The St. John’s Children’s Choir performed many beloved — and some more obscure — Christmas carols at the Fraser Public Library on Dec. 2.

The St. John’s Children’s Choir performed many beloved — and some more obscure — Christmas carols at the Fraser Public Library on Dec. 2.

Photo by Brendan Losinski

Children’s choir returns to Fraser Library

By: Brendan Losinski | Fraser-Clinton Chronicle | Published December 19, 2022


FRASER — The children’s choir of Saint John Lutheran Church and School continued a holiday season tradition this year with its annual performance at the Fraser Public Library.

Each year, the choir kicks off the Christmas season with a performance of carols from around the world.

“They have been doing this for many years,” said programming and youth services librarian Kristin Getzin. “We couldn’t do it during COVID, but once everything opened back up again, they were excited to come back. It’s always a really great start to the Christmas and holiday season. It’s very joyful to have children in here singing.”

The choir is led by Mel Machemer, the director of music at the church.

“It’s a fifth through eighth grade, all volunteer group. St. Lutheran School is the school associated with the church so the students (attend) the school,” explained Machemer. “They are mostly kids in the church’s congregation. … There are 36 kids in the choir.”

The choir performed 16 songs on Dec. 2.

“They do a performance of Christmas carols for us every year which is very nice,” said Getzin. “They invite their families and we invite the community. It really gets everyone in the mood for the holidays.”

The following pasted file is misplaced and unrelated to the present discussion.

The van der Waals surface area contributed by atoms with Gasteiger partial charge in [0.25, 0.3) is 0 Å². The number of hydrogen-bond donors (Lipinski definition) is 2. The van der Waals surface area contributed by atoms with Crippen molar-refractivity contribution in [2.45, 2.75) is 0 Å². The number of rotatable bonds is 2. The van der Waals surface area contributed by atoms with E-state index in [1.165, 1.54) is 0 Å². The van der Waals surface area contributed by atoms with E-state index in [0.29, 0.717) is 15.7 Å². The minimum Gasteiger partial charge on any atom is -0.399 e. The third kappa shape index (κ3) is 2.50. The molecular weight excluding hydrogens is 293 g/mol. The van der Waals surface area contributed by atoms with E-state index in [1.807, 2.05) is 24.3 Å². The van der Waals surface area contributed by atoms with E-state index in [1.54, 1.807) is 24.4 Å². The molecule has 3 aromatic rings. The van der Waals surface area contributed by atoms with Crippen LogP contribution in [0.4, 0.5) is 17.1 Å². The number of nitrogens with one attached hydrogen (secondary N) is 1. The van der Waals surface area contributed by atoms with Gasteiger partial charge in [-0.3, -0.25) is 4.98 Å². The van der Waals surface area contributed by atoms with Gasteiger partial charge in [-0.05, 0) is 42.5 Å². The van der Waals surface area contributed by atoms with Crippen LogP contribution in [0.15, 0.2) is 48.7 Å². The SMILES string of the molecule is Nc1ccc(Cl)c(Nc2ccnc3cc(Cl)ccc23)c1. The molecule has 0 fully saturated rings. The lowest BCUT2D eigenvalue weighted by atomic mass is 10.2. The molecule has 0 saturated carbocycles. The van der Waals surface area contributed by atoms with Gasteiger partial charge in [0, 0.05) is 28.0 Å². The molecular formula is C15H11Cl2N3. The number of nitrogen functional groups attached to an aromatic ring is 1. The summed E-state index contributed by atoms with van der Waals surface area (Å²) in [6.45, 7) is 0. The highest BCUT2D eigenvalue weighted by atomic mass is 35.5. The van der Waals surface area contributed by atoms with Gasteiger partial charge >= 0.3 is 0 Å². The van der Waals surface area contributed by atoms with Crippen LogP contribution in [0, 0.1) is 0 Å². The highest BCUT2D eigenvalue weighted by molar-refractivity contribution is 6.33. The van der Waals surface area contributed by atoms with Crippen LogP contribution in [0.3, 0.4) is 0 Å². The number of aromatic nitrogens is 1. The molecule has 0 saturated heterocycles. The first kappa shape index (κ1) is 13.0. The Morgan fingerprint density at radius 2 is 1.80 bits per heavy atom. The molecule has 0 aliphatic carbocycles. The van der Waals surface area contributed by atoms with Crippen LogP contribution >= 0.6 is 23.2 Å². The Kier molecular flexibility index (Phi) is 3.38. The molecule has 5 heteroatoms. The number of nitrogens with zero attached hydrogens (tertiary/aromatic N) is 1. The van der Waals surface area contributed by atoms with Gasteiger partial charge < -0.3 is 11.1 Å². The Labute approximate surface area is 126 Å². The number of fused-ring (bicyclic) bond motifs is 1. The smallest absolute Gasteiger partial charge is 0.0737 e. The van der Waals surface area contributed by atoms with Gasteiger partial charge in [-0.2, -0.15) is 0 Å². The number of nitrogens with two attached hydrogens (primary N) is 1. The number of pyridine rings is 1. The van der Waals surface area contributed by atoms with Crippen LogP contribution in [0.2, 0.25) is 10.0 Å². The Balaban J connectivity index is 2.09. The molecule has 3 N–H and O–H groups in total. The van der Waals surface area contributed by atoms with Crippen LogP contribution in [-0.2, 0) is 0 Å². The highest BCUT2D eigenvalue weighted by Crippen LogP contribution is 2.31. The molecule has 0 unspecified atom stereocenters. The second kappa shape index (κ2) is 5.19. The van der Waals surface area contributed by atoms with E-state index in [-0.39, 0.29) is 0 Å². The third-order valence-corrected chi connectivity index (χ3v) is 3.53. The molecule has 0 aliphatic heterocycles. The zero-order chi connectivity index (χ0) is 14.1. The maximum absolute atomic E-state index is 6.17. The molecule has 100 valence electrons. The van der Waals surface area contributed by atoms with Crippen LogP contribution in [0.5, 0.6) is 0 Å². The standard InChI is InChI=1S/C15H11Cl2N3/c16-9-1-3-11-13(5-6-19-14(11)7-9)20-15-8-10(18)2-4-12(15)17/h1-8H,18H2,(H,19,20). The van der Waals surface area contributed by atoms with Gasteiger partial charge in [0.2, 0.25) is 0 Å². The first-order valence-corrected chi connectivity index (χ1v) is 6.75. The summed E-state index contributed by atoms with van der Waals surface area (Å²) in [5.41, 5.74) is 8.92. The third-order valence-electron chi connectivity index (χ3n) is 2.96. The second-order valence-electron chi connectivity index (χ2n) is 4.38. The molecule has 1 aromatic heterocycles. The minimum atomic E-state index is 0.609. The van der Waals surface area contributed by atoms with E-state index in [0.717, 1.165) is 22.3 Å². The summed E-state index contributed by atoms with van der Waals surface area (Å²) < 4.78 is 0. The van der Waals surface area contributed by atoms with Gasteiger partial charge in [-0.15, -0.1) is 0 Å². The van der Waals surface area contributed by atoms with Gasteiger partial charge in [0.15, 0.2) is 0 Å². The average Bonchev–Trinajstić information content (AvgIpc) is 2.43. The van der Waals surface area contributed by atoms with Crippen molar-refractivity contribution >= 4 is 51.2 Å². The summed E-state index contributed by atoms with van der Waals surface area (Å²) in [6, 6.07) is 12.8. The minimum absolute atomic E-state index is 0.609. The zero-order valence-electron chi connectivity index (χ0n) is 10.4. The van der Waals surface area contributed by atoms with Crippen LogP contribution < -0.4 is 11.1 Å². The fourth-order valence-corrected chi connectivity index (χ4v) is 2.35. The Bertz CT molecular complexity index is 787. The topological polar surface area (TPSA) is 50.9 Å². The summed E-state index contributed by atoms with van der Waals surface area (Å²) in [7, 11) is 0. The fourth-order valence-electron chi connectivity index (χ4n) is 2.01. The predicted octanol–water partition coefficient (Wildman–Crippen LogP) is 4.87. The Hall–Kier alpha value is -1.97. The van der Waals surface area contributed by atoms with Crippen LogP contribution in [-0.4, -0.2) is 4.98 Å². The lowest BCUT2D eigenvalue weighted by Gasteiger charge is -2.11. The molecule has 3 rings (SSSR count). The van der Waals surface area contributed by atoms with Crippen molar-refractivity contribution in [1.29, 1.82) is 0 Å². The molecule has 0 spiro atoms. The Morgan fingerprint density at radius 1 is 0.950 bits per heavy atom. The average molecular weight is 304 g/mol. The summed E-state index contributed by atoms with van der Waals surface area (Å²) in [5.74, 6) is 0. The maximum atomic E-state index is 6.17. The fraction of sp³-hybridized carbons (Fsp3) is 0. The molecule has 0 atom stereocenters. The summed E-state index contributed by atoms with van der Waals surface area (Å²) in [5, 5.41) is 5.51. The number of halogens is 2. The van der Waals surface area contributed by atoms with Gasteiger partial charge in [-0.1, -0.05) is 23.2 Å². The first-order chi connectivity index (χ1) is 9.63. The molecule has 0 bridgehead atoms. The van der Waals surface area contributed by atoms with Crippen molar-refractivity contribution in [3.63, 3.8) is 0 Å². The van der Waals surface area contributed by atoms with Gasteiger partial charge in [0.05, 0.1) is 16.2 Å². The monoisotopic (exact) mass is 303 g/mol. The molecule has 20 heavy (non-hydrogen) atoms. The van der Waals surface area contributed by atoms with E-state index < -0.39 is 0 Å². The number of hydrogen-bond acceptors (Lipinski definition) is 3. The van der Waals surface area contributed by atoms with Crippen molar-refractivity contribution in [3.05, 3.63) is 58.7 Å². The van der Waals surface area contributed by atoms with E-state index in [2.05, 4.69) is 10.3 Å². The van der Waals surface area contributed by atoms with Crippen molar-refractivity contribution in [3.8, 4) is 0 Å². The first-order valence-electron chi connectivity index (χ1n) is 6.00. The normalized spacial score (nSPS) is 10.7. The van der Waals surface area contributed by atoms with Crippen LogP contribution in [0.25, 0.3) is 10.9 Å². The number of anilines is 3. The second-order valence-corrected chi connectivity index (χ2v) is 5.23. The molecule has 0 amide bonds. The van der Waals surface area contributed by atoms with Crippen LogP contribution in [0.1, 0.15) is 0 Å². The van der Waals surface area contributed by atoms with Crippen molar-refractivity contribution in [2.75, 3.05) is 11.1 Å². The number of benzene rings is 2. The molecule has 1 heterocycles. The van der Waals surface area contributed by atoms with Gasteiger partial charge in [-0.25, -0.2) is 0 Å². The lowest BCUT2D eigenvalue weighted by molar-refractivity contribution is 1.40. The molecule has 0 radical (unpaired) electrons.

Getzin added that it’s part of the library’s efforts to consistently offer entertaining and enriching programs for the public.

“We always have programming going on every month,” she said. “We have our monthly programs like our book clubs and our storytimes, but we also try to do new and exciting things, usually based on a holiday that month or if we have some cool presenters. It’s open to anybody in the Macomb County area. Everyone is welcome.”

Machemer said the students work hard on their collection of songs and that they can be adaptive, even including several songs in other languages such as German and Polish.

“The kids rehearse throughout the school year,” he said. “The songs that we sing are things we mostly have worked on for just for a rehearsal or two. Others are songs we have done before for the kids who were part of the choir in previous years. We split up into groups and then put it all together. … They love to sing. I can throw the craziest thing in a foreign language at them, and they’ll get it down.”

The library performance also helps prepare them for performances at the church’s annual Boar’s Head Festival and for Christmas services later in the month.

“We have a Boar’s Head Festival that we do in December. We perform there as well,” Machemer said. “It’s a celebration of some traditional Christmas elements, and we bring in an orchestra and some of the adults from the adult choir for that as well.”

Machemer believes that Saint John’s is one of the best choirs in the area and that many other choirs are shrinking and losing public support.

“From what I’m seeing after 34 years at Saint John’s is that a lot of choirs are dwindling away at a lot of schools,” he said. “Music is a big part of both our church and school, and I hope we keep getting kids who will sing.”

He hopes the public enjoys the performance as much as the kids do and that it helps make the Christmas season a bit more merry.

“I think it’s fun to come and sing Christmas carols,” Machemer said. “It’s interesting how many people don’t know some of them. We sing a lot of the sacred carols and the kids enjoy getting to sing some of the others like ‘Frosty’ and ‘Rudolph,’ too. I’d say it’s good fun for the kids and their parents and the whole community.”